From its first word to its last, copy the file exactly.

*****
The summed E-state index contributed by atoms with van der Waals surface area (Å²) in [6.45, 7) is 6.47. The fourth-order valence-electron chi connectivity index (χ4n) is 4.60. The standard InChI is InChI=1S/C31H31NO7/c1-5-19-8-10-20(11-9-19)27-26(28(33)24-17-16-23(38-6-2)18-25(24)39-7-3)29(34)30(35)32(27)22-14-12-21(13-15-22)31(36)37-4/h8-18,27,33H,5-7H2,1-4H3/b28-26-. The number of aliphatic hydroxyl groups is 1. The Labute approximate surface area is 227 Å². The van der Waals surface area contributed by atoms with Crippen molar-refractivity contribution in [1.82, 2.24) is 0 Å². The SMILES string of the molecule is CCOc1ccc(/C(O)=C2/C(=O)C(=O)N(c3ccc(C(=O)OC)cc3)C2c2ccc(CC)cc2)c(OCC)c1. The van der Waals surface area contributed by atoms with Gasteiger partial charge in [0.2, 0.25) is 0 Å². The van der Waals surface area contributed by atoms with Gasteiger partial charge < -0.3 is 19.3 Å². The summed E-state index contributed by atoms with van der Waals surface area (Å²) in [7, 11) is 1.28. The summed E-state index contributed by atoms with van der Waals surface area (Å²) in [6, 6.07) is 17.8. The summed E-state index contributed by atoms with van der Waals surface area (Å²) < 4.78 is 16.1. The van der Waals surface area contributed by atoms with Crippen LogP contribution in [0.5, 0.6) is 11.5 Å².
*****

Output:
The summed E-state index contributed by atoms with van der Waals surface area (Å²) in [6.45, 7) is 6.47. The fourth-order valence-electron chi connectivity index (χ4n) is 4.60. The standard InChI is InChI=1S/C31H31NO7/c1-5-19-8-10-20(11-9-19)27-26(28(33)24-17-16-23(38-6-2)18-25(24)39-7-3)29(34)30(35)32(27)22-14-12-21(13-15-22)31(36)37-4/h8-18,27,33H,5-7H2,1-4H3/b28-26-. The number of aliphatic hydroxyl groups is 1. The Labute approximate surface area is 227 Å². The van der Waals surface area contributed by atoms with Crippen molar-refractivity contribution in [1.82, 2.24) is 0 Å². The SMILES string of the molecule is CCOc1ccc(/C(O)=C2/C(=O)C(=O)N(c3ccc(C(=O)OC)cc3)C2c2ccc(CC)cc2)c(OCC)c1. The van der Waals surface area contributed by atoms with Gasteiger partial charge in [0.2, 0.25) is 0 Å². The van der Waals surface area contributed by atoms with Gasteiger partial charge < -0.3 is 19.3 Å². The summed E-state index contributed by atoms with van der Waals surface area (Å²) in [7, 11) is 1.28. The summed E-state index contributed by atoms with van der Waals surface area (Å²) in [6, 6.07) is 17.8. The summed E-state index contributed by atoms with van der Waals surface area (Å²) < 4.78 is 16.1. The van der Waals surface area contributed by atoms with Crippen LogP contribution in [0.5, 0.6) is 11.5 Å².